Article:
Friday, April 18, 2008

Novozymes in Ames, Iowa

A prominent maker of enzymes designed to jump start the breakdown of plant materials into usable components for ethanol production is setting up shop in Ames, Iowa. The Danish biotech company Novozymes says that is plans to employ 4 people in the beginning in the Iowa State University Research Park and will open its doors to the facility April 22. The company says that the 4 employees will work in a lab and office/customer service setting and that the continued strong growth in the ethanol industry coupled with the potential for large technological advances from any potential partnerships with nearby Iowa State University is what brought the company to Ames. Worldwide, the company employs 4,500 people according the The Des Moines Register, and hopefully the company will benefit Ames and the ethanol industry with continued employment.

For the Des Moines Register article:

April Showers

Rain continued today over much of the plains states and into Iowa. The importance of this is that prolonged rain that saturates the ground will move the planting season further back. This is turn will probably shift more acres away from corn and into soybeans, which have a more manageable growing season. This may exacerbate the situation created by what the USDA predicts to be a more normal distribution of corn/soybean plantings across the Midwest and could continue to drive up corn prices in the short term. This in turn could challenge ethanol plant profitability for the summer and continue to apply pressure to the industry, resulting in a gradual slowdown in increased production. With a brief break this weekend followed by the possibility of more heavy rain next week, the planting season continues to be pushed back as we creep closer to May.

Tuesday, April 15, 2008

Food Prices and Ethanol

For those of you looking for an unbiased and scientific source to back up claims that ethanol has little effect on rising food prices, Texas A&M University has the solution...
In the past few weeks it has been difficult not to see the reports of rising food prices around the world and the instability that it is creating. In fact, just the other day I watched a very interesting report on Iowa Public Television about rice problems in Southeast Asia. And TIME magazine and CNN have raised the possibility if not fully implicated biofuels and, in particular, ethanol, for the problems faced around the world. Even though ethanol may have a small impact on grain prices, the amount of corn that actually shows up in the price of grocery items is actually very small. Before getting to the Texas A&M study I wanted to jump back to the report I saw on rice issues in Southeast Asia. Evidently, the cost of rice has skyrocketed on projected weak inventories because of large increases in demand from India and China, whose countries are getting bigger and richer and demand more corn and especially, rice. Because of possible supply problems India, (second only to Thailand in Southeast Asia in the amount of rice exported), has agreed to suspend exporting any rice to ensure domestic demand is met. This has caused other countries such as Cambodia to fear for their own domestic stocks and have in turn closed their rice export industries. What this has done is put the whole rice burden for South Asia on the back of Thailand. And whether the rice stockpiles are actually decreasing or not, the action by certain counties has caused exactly what was originally feared... no rice on the open market.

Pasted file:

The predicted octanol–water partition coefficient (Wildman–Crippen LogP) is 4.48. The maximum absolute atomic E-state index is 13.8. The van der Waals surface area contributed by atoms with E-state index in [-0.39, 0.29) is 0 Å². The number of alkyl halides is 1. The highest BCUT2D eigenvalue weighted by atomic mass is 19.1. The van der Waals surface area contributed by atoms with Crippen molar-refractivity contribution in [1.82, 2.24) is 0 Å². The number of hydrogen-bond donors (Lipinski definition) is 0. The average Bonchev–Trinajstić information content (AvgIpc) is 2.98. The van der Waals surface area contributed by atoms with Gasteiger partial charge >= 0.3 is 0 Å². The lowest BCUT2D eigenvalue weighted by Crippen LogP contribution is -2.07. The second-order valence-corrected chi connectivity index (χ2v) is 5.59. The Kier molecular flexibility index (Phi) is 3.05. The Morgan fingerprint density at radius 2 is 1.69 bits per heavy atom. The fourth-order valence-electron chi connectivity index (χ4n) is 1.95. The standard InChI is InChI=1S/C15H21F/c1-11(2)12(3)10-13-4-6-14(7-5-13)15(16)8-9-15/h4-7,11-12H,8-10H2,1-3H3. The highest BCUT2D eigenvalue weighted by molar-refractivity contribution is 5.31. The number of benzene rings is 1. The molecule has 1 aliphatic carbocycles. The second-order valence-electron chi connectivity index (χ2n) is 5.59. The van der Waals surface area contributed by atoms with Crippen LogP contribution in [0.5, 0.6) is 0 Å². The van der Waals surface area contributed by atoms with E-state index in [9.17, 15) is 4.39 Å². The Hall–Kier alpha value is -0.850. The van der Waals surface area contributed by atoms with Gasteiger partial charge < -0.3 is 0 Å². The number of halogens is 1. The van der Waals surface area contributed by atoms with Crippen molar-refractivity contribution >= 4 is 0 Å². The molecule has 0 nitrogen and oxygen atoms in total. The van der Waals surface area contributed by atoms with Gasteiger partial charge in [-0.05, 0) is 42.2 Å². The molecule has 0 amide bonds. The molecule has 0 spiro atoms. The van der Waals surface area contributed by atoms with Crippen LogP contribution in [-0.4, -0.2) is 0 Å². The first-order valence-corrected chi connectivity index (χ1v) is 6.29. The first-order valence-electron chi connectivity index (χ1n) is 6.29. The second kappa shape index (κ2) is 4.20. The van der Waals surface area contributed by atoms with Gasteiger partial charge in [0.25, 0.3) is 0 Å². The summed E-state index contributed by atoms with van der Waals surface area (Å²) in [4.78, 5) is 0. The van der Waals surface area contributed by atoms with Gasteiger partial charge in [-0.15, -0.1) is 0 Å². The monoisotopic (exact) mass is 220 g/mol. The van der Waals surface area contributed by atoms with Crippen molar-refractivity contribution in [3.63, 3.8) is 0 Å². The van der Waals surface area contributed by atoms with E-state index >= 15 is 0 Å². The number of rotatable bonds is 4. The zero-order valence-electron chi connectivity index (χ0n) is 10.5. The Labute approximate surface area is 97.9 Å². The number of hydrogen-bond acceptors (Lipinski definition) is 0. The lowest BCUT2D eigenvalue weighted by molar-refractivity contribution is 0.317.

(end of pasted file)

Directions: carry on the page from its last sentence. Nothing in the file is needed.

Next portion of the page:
Interestingly there are a lot of parallels between what is seen in Asia with rice and what is seen in the US with corn. A few months ago China decided that since there population was growing, they would suspend exporting corn. Since China is second only to the US in corn exports, this has a huge impact on the world corn market. Even though it has allowed the US to increase corn exports to record numbers, it has generated a wave of speculation and commodity purchasing of corn and other US products because of a perceived drop in inventories. This drop may be real, but it has little or nothing to do with biofuels.
More importantly, the increase in energy prices, along with the weakening dollar, has driven investors away from the stock market and into the commodities market; where speculation continues to drive up the price of grains.
The Texas A&M study was able to look at these trends and find that the overall biggest cause of rising food prices is high energy prices. They even found that grocery items such as milk, eggs, and bread that are closely tied to corn were largely unaffected by biofuels production and that reducing or removing ethanol production would have little impact on these prices. I find it interesting that media outlets will assume that one things causes another without any causal evidence to back up their claims. So next time you are in a conversation with a friend/neighbor/coworker about this topic, let them know that you've got scientific study after study that will refute any claim that ethanol is a major contributor to global food price increases.

For the original Texas A&M study: